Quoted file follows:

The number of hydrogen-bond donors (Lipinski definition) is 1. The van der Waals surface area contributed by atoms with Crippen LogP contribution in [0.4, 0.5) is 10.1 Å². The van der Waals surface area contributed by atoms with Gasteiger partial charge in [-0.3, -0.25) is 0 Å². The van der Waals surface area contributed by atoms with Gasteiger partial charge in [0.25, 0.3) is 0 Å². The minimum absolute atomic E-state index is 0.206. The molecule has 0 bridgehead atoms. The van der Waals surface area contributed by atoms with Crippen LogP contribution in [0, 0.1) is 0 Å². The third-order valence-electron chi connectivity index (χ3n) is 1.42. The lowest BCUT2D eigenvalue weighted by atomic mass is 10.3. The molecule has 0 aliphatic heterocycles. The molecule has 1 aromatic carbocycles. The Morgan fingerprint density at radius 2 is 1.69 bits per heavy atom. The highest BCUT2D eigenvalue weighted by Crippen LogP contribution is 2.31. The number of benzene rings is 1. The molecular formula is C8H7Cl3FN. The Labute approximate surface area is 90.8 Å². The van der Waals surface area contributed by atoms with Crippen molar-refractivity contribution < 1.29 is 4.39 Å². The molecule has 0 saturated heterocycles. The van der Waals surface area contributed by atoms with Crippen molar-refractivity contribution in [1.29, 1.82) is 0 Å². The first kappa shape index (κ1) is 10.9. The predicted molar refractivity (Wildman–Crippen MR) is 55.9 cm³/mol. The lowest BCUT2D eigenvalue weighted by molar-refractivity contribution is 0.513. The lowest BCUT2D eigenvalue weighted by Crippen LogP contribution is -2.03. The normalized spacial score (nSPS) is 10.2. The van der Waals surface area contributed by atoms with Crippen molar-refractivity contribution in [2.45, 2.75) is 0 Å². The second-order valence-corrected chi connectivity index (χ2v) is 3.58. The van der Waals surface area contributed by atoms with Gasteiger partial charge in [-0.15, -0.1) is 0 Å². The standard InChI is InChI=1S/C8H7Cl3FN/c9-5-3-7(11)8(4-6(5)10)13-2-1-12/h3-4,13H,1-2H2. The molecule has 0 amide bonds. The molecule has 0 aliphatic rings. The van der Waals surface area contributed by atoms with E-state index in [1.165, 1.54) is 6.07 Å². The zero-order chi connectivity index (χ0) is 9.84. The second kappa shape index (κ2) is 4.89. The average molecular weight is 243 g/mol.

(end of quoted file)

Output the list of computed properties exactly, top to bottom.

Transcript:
The number of hydrogen-bond donors (Lipinski definition) is 1. The van der Waals surface area contributed by atoms with Crippen LogP contribution in [0.4, 0.5) is 10.1 Å². The van der Waals surface area contributed by atoms with Gasteiger partial charge in [-0.3, -0.25) is 0 Å². The van der Waals surface area contributed by atoms with Gasteiger partial charge in [0.25, 0.3) is 0 Å². The minimum absolute atomic E-state index is 0.206. The molecule has 0 bridgehead atoms. The van der Waals surface area contributed by atoms with Crippen LogP contribution in [0, 0.1) is 0 Å². The third-order valence-electron chi connectivity index (χ3n) is 1.42. The lowest BCUT2D eigenvalue weighted by atomic mass is 10.3. The molecule has 0 aliphatic heterocycles. The molecule has 1 aromatic carbocycles. The Morgan fingerprint density at radius 2 is 1.69 bits per heavy atom. The highest BCUT2D eigenvalue weighted by Crippen LogP contribution is 2.31. The number of benzene rings is 1. The molecular formula is C8H7Cl3FN. The Labute approximate surface area is 90.8 Å². The van der Waals surface area contributed by atoms with Crippen molar-refractivity contribution < 1.29 is 4.39 Å². The molecule has 0 saturated heterocycles. The van der Waals surface area contributed by atoms with Crippen molar-refractivity contribution in [1.29, 1.82) is 0 Å². The first kappa shape index (κ1) is 10.9. The predicted molar refractivity (Wildman–Crippen MR) is 55.9 cm³/mol. The lowest BCUT2D eigenvalue weighted by molar-refractivity contribution is 0.513. The lowest BCUT2D eigenvalue weighted by Crippen LogP contribution is -2.03. The normalized spacial score (nSPS) is 10.2. The van der Waals surface area contributed by atoms with Crippen molar-refractivity contribution in [2.45, 2.75) is 0 Å². The second-order valence-corrected chi connectivity index (χ2v) is 3.58. The van der Waals surface area contributed by atoms with Gasteiger partial charge in [-0.15, -0.1) is 0 Å². The standard InChI is InChI=1S/C8H7Cl3FN/c9-5-3-7(11)8(4-6(5)10)13-2-1-12/h3-4,13H,1-2H2. The molecule has 0 amide bonds. The molecule has 0 aliphatic rings. The van der Waals surface area contributed by atoms with E-state index in [1.165, 1.54) is 6.07 Å². The zero-order chi connectivity index (χ0) is 9.84. The second kappa shape index (κ2) is 4.89. The average molecular weight is 243 g/mol.